The work is reported by Stephen Helfand and colleagues at Brown Universtiy, University of Connecticut Health Center, and University of Texas Southwest Medical Center.
The researchers investigated the role of p53 in aging by observing the effects of disrupting this protein in the neurons of adult fruit flies. They found that expression of a so-called "dominant-negative" version of p53--that is, a disfunctional version of the protein that inhibits the activity of normal p53--extended flies' life span and increased their ability to withstand gene-damaging stress. The authors found that this disruption of p53 did not further increase the lifespan of flies on a calorie-restricted diet, suggesting that decreased p53 activity and calorie restriction may influence lifespan through a common molecular mechanism.
Because neurons are less prone to tumor formation than other cell types, and because disruption of p53 activity in neurons was sufficient to extend lifespan in the fruit fly, the new findings suggest that by attending to p53 activity in different cell types, it may be possible to take therapeutic advantage of p53's tumor-preventing activity while avoiding its unwanted negative effects on lifespan.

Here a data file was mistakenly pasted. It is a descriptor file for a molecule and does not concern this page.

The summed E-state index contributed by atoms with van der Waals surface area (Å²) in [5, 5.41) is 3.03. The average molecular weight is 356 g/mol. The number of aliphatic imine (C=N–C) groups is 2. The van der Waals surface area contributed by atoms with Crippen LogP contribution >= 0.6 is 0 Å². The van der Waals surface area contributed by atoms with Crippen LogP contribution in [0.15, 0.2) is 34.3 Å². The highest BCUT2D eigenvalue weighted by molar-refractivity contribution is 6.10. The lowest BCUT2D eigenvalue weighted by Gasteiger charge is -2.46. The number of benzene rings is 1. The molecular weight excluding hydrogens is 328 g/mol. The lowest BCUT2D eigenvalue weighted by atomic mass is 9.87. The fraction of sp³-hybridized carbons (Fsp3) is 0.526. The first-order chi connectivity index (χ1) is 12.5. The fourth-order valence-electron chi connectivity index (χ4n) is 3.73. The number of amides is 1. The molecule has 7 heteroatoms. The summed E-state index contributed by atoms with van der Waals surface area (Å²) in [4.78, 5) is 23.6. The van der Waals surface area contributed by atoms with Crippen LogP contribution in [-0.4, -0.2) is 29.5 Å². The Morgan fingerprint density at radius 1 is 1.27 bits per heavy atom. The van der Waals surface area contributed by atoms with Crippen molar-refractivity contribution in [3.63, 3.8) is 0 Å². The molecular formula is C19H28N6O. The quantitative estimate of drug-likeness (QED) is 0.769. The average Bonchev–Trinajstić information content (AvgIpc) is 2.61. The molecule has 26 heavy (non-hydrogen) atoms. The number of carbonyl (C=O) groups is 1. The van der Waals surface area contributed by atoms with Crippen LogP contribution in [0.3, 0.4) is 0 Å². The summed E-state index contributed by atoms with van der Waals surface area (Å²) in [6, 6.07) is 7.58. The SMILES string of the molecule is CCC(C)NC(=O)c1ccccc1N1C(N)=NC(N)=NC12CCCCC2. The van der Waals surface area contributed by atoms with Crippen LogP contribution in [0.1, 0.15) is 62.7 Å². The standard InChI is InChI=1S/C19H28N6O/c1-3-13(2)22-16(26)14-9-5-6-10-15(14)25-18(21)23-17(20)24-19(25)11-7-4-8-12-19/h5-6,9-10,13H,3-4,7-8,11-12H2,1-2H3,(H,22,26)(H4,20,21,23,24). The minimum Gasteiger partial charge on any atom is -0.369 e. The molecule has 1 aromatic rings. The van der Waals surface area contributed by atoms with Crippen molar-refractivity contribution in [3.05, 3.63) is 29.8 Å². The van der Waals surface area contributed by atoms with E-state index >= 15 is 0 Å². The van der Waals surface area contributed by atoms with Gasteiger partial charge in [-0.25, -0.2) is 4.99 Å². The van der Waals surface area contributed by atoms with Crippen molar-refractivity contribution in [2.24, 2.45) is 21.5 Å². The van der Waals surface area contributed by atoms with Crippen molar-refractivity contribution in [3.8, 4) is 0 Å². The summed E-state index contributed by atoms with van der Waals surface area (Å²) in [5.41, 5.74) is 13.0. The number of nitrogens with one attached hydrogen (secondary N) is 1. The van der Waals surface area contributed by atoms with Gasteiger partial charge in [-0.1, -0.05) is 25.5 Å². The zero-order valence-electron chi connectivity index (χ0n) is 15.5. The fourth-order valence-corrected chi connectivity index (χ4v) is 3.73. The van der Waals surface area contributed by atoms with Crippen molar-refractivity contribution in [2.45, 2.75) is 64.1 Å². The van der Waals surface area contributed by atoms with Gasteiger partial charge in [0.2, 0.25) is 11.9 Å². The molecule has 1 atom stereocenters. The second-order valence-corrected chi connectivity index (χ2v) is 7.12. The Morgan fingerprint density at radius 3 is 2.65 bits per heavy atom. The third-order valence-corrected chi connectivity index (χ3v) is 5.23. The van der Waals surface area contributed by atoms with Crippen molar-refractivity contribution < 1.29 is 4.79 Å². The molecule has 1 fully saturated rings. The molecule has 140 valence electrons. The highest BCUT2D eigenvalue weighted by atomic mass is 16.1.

The researchers included Johannes H. Bauer, Peter C. Poon, Heather Glatt-Deeley and Stephen L. Helfand of the University of Connecticut Health Center in Farmington, Connecticut; John M. Abrams of the University of Texas Southwestern Medical Center in Dallas, Texas. This research was supported by grants from the NIA (AG16667, AG24353), the Donaghue Foundation, and the Ellison Medical Foundation to S.L.H.
Bauer et al.: "Neuronal expression of p53 dominant-negative proteins in adult Drosophila melanogaster extends life span." Publishing in Current Biology, Vol. 15, 2063-2068, November 22, 2005, DOI 10.1016/j.cub.2005.10.051 www.current-biology.com